Life on a Blue Ridge Farm – Gettin’ The Cows

Part of my cousin’s after school chores included “gettin’ the cows”. An hour or so before milking time started he made his way into the pasture to round up the herd and drive it slowly but deliberately toward the milk house. More often than not I accompanied him in the endeavor.

Now this was not hard labor, the cows knew that when two boys showed up in their field that it was time to bunch up and head toward the barn and so they did their part. On occasion a freshly graduated heifer-to-cow, who hadn’t quite gotten the lay of the land, rebelled and went off in another direction. One of us would spot the rebel and return her to the the herd while it kept trudging on. Really, the only danger in this chore was mis-stepping. A herd this large often left a mine field of manure in it’s path, so you learned to be diligent in checking your course.

When I was nine, I accompanied my father to Bristol where we stopped by a motorcycle dealership, at my urging, I might add. There I saw it! A Honda Minitrail 50, a Honda mini bike. I swung a leg over and it fit me perfectly! My mind started racing! A nine-year-old, a mini bike and a 300 acre farm, a match made in heaven!

Back at the farm I shared my fantastic find with my cousin and the begging, pleading, cajoling and the “I’ll do anythings” started to pile up in the pre-Christmas season. Christmas morning arrived, and it took it’s sweet time I might add, and there under the tree was a bright, shiny red and white Honda mini bike! Turns out there was one under my cousin’s tree as well. Man, we were set! Our mothers bundled us up and we took off, racing over the flat parts of the fields and exploring the far corners of the property that we never summoned our feet to carry us.

Then it happened, innovation struck like a gasoline-fueled lightening bolt. Cows don’t recognize holidays and the milking had to continue, Christmas or not. So my cousin and I mounted our trusty steeds and went to get the cows. We made it to the herd in record time, one of us was able to mind the edge of the bunch as it made its way to head off strays while the other drove from behind. The trip to the milk house took just as long, cows have their own pace and you just have to go with that, so we were riding and pausing, riding and pausing until we got to the barn.  But all-in-all, “gettin’” the cows was much faster and more efficient than ever before.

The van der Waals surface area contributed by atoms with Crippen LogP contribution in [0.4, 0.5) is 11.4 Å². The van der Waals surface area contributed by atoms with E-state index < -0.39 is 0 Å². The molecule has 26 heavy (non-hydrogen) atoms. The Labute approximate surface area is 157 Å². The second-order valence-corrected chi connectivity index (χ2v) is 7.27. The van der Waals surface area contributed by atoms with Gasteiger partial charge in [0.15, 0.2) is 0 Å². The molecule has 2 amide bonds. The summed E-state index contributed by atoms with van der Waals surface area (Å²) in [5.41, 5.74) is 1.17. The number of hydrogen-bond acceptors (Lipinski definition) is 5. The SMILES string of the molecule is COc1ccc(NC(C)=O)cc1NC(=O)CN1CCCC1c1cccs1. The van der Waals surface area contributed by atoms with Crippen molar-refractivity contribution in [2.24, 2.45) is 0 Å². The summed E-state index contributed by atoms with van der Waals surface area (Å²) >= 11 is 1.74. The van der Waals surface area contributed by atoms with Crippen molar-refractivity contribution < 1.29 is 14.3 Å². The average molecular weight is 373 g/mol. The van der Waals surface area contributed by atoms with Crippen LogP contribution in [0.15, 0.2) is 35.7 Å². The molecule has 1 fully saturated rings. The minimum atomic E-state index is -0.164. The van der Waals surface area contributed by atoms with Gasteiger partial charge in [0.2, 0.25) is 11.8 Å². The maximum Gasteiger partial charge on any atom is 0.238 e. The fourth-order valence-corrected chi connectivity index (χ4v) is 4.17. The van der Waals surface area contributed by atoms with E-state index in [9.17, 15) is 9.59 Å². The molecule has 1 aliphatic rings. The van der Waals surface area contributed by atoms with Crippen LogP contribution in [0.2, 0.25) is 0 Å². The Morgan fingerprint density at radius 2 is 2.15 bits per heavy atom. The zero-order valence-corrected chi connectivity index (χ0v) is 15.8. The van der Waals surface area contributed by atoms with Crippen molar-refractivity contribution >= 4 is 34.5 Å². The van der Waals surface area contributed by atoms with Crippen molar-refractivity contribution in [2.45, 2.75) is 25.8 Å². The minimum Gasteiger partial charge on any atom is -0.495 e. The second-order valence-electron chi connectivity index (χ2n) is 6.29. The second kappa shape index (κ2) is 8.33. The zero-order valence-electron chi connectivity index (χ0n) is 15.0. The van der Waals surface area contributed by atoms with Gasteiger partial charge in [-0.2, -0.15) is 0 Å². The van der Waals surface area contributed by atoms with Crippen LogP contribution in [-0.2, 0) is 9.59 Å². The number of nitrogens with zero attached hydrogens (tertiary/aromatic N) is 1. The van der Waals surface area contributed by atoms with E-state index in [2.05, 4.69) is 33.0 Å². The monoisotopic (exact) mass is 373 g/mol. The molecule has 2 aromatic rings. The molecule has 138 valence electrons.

After about a month my uncle starting noticing this and he noticed a couple of other things as well. First he saw that we could get to just about any place on the farm on just a sip of gas, much less than what it would take a tractor or pickup truck. And second, the ease of passage.

When the cows saw a tractor or pickup truck coming they had learned that, more often than not, the pilot had something good for them. Special feed, a salt block for a good community lick or something equally as valuable. Problem was that when the cows saw you coming they would bunch up at the gate, awaiting your arrival. Which made your arrival almost impossible.

While most of the cattle were genuinely interested in what you had for them, for some it was just a ruse. To them the squeaking of the gate hinges was the clarion call to freedom. Greener pastures, roads less traveled, whatever sparked their bovine imaginations. When the gate swung open to let a large vehicle through, they escaped and basked, at least momentarily, in their new-found freedom. That meant the vehicle’s driver had to stop, round up the escapees, herd them back and continue on with his chore. Terribly time consuming.

My uncle saw that my cousin and I didn’t have to bother with such side shows. We rode up to the gate, unlatched it, opened it just wide enough to let the bike through and latched it back. All without getting off of the bike and with zero escapees. In fact, the cows didn’t even pay much attention to us.

In a few months time, farm equipment included trucks, tractors and now trail bikes. For fence repair, searching for strays or checks on pregnant cows, really a lot of small day-to-day farm chores, they were all now done on motorcycles. Of course pulling a manure spreader or harvesting the corn required the heavy lifters but the light-weight tasks only required two wheels.

See, Dad, that mini bike was the perfect Christmas gift!

© 2013, Bruce Denton. All rights reserved.

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